by JAMES WILKINSON
Do you yell at your kids?
Not just when they are in danger (I think that might be quite a normal reaction) but every time that they annoy you or disobey you? From what I can see a lot of people use verbal aggression as a parenting technique. I know that I have.
I caught myself raising my voice the other day and suddenly it struck me how aggressive it sounded. I tried to put myself in my daughter’s shoes.
Here is a grown man (incredibly well built and powerful I might add!) standing over a little girl and raising his voice and altering his tone to make it sound more threatening.
It started with a firm tone that gradually escalated into verbal aggression when the instructions were not followed. I then stopped myself, took a couple of deep breaths and did the only thing that I could possibly do in the circumstances. I apologised.
“I’m sorry for yelling at you honey. I didn’t mean to frighten you. It just makes me so very cranky when you won’t do what you are asked.”
And that is it isn’t it? We get angry and lose control of the situation when our kids will not do what they are told. We raise our voices and try to verbally force them to obey our instructions.
When our expectations are not met the instructions become firmer and more aggressive in line with our diminishing patience. Kids certainly need our direction and guidance although I’m not quite sure what screaming at them is trying to achieve?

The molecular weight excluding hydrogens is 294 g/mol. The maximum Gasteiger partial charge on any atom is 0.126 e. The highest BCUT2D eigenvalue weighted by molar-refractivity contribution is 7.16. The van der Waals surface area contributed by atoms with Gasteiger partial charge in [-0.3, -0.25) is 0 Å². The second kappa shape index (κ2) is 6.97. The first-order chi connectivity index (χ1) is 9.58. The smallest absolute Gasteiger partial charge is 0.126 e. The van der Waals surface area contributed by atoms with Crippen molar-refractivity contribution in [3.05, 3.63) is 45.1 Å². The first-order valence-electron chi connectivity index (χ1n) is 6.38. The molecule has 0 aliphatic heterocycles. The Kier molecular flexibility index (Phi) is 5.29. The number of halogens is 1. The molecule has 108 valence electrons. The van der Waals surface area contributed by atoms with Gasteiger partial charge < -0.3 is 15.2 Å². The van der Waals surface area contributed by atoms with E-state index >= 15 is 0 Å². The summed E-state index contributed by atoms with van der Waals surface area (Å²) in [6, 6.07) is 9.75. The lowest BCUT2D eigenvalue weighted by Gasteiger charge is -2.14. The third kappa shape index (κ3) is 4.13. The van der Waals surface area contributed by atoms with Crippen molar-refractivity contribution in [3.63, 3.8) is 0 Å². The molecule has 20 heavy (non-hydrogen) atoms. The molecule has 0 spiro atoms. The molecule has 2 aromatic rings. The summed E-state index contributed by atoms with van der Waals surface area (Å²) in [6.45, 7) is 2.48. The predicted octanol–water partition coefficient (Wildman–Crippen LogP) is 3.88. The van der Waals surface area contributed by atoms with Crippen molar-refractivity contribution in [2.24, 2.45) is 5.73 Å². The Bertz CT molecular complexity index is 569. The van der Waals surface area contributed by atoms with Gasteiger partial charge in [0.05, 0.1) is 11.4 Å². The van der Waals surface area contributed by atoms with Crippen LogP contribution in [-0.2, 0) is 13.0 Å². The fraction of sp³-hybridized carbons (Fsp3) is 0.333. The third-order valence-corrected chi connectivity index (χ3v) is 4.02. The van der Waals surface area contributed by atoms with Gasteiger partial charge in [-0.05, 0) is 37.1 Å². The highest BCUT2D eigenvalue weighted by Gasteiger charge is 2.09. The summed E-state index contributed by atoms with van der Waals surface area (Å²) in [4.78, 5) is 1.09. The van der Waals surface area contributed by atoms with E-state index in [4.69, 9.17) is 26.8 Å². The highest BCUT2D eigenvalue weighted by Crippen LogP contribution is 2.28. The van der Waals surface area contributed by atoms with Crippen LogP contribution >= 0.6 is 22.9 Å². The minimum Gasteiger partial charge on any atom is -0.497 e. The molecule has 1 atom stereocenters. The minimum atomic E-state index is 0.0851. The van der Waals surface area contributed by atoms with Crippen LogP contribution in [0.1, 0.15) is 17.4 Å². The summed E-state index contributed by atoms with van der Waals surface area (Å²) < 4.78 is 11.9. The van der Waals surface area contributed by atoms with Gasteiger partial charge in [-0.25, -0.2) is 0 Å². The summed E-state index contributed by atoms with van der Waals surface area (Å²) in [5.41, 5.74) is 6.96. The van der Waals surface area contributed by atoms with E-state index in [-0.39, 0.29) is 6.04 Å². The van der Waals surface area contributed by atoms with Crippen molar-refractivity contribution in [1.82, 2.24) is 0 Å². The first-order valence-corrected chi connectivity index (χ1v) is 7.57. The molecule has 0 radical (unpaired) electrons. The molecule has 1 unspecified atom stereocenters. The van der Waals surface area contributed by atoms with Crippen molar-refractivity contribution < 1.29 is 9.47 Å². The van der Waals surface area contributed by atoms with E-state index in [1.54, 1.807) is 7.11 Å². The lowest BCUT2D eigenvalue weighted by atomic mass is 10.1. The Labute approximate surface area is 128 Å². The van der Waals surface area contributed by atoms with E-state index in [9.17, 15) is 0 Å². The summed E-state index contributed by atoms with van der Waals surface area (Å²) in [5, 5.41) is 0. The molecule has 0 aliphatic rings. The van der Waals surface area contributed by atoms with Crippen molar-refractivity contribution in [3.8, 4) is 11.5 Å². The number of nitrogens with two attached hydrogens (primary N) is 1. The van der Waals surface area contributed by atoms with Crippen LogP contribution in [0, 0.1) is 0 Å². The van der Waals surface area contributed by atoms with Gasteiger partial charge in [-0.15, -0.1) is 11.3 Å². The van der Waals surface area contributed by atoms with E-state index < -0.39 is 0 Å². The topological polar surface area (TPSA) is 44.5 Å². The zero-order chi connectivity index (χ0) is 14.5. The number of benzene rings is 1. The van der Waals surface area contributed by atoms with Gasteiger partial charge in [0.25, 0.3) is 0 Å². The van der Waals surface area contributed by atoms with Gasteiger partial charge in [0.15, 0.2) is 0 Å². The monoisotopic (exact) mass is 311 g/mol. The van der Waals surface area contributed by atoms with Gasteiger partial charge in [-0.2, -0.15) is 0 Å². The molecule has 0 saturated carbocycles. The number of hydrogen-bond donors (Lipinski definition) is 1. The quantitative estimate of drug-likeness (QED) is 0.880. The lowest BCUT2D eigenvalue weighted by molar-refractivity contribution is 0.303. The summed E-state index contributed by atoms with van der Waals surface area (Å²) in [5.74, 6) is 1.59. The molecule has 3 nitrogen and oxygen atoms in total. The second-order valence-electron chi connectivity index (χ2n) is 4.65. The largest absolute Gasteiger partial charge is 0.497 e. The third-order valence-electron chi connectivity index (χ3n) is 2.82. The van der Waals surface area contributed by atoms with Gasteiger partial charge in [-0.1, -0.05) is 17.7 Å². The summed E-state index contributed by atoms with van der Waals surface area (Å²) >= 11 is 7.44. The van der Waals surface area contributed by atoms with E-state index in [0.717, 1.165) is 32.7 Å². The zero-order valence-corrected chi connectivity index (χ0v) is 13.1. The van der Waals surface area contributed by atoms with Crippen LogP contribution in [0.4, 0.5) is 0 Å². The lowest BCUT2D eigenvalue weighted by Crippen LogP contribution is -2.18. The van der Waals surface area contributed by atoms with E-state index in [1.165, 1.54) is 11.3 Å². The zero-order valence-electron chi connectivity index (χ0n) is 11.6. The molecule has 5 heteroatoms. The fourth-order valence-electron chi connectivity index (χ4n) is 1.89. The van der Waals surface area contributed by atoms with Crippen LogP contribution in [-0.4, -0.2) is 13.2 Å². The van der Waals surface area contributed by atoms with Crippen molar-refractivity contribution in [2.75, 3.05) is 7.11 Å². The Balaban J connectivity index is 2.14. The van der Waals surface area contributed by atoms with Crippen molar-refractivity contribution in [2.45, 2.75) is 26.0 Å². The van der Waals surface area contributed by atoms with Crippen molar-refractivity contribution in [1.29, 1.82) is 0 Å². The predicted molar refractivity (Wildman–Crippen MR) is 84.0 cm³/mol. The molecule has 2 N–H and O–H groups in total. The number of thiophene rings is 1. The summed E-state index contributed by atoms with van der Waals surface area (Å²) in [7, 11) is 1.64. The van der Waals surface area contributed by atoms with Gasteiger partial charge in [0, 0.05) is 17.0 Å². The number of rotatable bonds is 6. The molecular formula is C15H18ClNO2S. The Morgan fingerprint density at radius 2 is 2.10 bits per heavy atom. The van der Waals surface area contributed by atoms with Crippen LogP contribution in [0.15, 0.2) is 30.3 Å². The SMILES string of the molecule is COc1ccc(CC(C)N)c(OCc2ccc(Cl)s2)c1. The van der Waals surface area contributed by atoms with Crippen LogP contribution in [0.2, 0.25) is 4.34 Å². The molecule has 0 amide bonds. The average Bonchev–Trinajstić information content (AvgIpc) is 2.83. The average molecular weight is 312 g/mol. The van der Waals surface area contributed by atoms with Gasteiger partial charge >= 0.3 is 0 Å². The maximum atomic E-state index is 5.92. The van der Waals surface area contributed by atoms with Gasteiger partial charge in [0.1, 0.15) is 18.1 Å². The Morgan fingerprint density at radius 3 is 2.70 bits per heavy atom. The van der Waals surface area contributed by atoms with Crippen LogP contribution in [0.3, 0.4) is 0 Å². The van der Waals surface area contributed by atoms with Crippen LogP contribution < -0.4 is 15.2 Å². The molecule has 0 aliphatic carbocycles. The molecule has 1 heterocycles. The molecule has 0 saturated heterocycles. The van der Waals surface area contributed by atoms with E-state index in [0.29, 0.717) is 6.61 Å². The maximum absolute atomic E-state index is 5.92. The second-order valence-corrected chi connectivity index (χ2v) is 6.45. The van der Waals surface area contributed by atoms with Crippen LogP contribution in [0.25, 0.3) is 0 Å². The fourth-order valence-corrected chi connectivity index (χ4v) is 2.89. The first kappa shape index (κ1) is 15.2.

Is raising one’s voice the only way we know how to demonstrate that we are serious?
Is verbal aggression (like physical violence) used to induce a fear response in order to gain compliance? Are we trying to scare our kids into doing what they are told? If we are, is that really much different to the threat of physical violence?
A firm and serious tone can quickly develop into aggressive yelling without realizing it and I felt horrified when I thought that I may have elicited a fear response in my daughter from raising my voice at her.
From then on I tried to control my responses and not let her get the better of me in that way. Fancy a small child having psychological control over a grown up like that?
On many occasions I have found myself getting extremely frustrated by my daughter’s antics and the only way I know how to diffuse these situations is to totally change my response.